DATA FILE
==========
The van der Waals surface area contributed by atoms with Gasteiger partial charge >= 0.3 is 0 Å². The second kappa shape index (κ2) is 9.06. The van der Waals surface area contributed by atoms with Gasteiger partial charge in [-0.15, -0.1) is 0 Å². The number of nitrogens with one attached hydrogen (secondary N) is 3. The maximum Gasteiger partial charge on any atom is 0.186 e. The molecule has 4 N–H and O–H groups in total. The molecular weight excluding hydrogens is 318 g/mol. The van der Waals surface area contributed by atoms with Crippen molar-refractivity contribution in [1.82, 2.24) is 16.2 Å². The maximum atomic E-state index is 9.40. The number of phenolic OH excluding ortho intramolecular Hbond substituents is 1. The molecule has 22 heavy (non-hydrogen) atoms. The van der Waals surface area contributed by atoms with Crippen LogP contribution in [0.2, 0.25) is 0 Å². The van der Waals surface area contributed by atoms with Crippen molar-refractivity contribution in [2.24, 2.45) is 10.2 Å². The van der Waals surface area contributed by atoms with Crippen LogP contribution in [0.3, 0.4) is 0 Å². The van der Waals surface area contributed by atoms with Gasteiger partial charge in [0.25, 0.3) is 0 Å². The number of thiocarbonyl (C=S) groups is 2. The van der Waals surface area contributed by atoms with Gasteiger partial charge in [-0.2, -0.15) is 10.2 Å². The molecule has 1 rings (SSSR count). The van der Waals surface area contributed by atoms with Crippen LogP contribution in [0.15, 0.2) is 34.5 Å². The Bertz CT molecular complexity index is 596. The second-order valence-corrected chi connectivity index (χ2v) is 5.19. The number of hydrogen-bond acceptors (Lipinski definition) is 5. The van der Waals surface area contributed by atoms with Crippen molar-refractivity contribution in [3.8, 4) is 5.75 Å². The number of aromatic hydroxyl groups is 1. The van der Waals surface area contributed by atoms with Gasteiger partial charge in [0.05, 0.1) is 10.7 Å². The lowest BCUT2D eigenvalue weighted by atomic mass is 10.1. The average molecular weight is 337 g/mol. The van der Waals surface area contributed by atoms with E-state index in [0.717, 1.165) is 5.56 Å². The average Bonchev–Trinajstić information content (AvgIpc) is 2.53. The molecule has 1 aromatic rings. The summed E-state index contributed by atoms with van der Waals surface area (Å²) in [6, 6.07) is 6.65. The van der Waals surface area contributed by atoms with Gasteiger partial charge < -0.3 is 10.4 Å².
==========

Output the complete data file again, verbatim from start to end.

The van der Waals surface area contributed by atoms with Gasteiger partial charge >= 0.3 is 0 Å². The second kappa shape index (κ2) is 9.06. The van der Waals surface area contributed by atoms with Gasteiger partial charge in [-0.15, -0.1) is 0 Å². The number of nitrogens with one attached hydrogen (secondary N) is 3. The maximum Gasteiger partial charge on any atom is 0.186 e. The molecule has 4 N–H and O–H groups in total. The molecular weight excluding hydrogens is 318 g/mol. The van der Waals surface area contributed by atoms with Crippen molar-refractivity contribution in [1.82, 2.24) is 16.2 Å². The maximum atomic E-state index is 9.40. The number of phenolic OH excluding ortho intramolecular Hbond substituents is 1. The molecule has 22 heavy (non-hydrogen) atoms. The van der Waals surface area contributed by atoms with Crippen LogP contribution in [0.2, 0.25) is 0 Å². The van der Waals surface area contributed by atoms with Crippen molar-refractivity contribution in [2.24, 2.45) is 10.2 Å². The van der Waals surface area contributed by atoms with Crippen LogP contribution in [0.3, 0.4) is 0 Å². The van der Waals surface area contributed by atoms with Gasteiger partial charge in [0.25, 0.3) is 0 Å². The number of thiocarbonyl (C=S) groups is 2. The van der Waals surface area contributed by atoms with Gasteiger partial charge in [-0.2, -0.15) is 10.2 Å². The molecule has 1 rings (SSSR count). The van der Waals surface area contributed by atoms with Crippen LogP contribution in [0.15, 0.2) is 34.5 Å². The Bertz CT molecular complexity index is 596. The second-order valence-corrected chi connectivity index (χ2v) is 5.19. The number of hydrogen-bond acceptors (Lipinski definition) is 5. The van der Waals surface area contributed by atoms with Crippen molar-refractivity contribution in [3.8, 4) is 5.75 Å². The number of aromatic hydroxyl groups is 1. The van der Waals surface area contributed by atoms with Gasteiger partial charge in [0.05, 0.1) is 10.7 Å². The lowest BCUT2D eigenvalue weighted by atomic mass is 10.1. The average molecular weight is 337 g/mol. The van der Waals surface area contributed by atoms with E-state index in [0.717, 1.165) is 5.56 Å². The average Bonchev–Trinajstić information content (AvgIpc) is 2.53. The molecule has 1 aromatic rings. The summed E-state index contributed by atoms with van der Waals surface area (Å²) in [6, 6.07) is 6.65. The van der Waals surface area contributed by atoms with Gasteiger partial charge < -0.3 is 10.4 Å².